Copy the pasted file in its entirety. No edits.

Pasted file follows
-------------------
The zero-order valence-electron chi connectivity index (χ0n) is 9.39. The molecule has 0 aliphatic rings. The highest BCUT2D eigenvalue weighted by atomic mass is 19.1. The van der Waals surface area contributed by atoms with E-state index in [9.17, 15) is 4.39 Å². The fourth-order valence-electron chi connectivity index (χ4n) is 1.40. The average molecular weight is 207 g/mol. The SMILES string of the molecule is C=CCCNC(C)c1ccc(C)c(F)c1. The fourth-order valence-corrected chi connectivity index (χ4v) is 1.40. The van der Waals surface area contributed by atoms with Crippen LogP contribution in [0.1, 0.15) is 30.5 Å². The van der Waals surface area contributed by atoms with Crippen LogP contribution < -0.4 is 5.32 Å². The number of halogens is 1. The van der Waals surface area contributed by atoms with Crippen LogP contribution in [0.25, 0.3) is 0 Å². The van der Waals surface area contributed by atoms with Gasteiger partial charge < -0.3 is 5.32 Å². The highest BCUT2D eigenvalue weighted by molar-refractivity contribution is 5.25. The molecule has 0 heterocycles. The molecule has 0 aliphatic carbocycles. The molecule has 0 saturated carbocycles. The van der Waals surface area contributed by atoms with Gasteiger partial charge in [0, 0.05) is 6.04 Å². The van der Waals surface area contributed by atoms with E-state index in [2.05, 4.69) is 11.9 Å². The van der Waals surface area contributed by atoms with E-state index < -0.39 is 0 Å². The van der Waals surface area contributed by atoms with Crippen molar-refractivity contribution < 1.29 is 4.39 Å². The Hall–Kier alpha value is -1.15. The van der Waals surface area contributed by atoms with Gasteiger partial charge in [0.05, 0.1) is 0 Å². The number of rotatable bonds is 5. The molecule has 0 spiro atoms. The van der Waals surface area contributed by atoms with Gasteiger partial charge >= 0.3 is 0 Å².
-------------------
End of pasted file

The zero-order valence-electron chi connectivity index (χ0n) is 9.39. The molecule has 0 aliphatic rings. The highest BCUT2D eigenvalue weighted by atomic mass is 19.1. The van der Waals surface area contributed by atoms with E-state index in [9.17, 15) is 4.39 Å². The fourth-order valence-electron chi connectivity index (χ4n) is 1.40. The average molecular weight is 207 g/mol. The SMILES string of the molecule is C=CCCNC(C)c1ccc(C)c(F)c1. The fourth-order valence-corrected chi connectivity index (χ4v) is 1.40. The van der Waals surface area contributed by atoms with Crippen LogP contribution in [0.1, 0.15) is 30.5 Å². The van der Waals surface area contributed by atoms with Crippen LogP contribution < -0.4 is 5.32 Å². The number of halogens is 1. The van der Waals surface area contributed by atoms with Crippen LogP contribution in [0.25, 0.3) is 0 Å². The van der Waals surface area contributed by atoms with Gasteiger partial charge < -0.3 is 5.32 Å². The highest BCUT2D eigenvalue weighted by molar-refractivity contribution is 5.25. The molecule has 0 heterocycles. The molecule has 0 aliphatic carbocycles. The molecule has 0 saturated carbocycles. The van der Waals surface area contributed by atoms with Gasteiger partial charge in [0, 0.05) is 6.04 Å². The van der Waals surface area contributed by atoms with E-state index in [2.05, 4.69) is 11.9 Å². The van der Waals surface area contributed by atoms with E-state index < -0.39 is 0 Å². The van der Waals surface area contributed by atoms with Crippen molar-refractivity contribution < 1.29 is 4.39 Å². The Hall–Kier alpha value is -1.15. The van der Waals surface area contributed by atoms with Gasteiger partial charge in [0.05, 0.1) is 0 Å². The number of rotatable bonds is 5. The molecule has 0 spiro atoms. The van der Waals surface area contributed by atoms with Gasteiger partial charge >= 0.3 is 0 Å².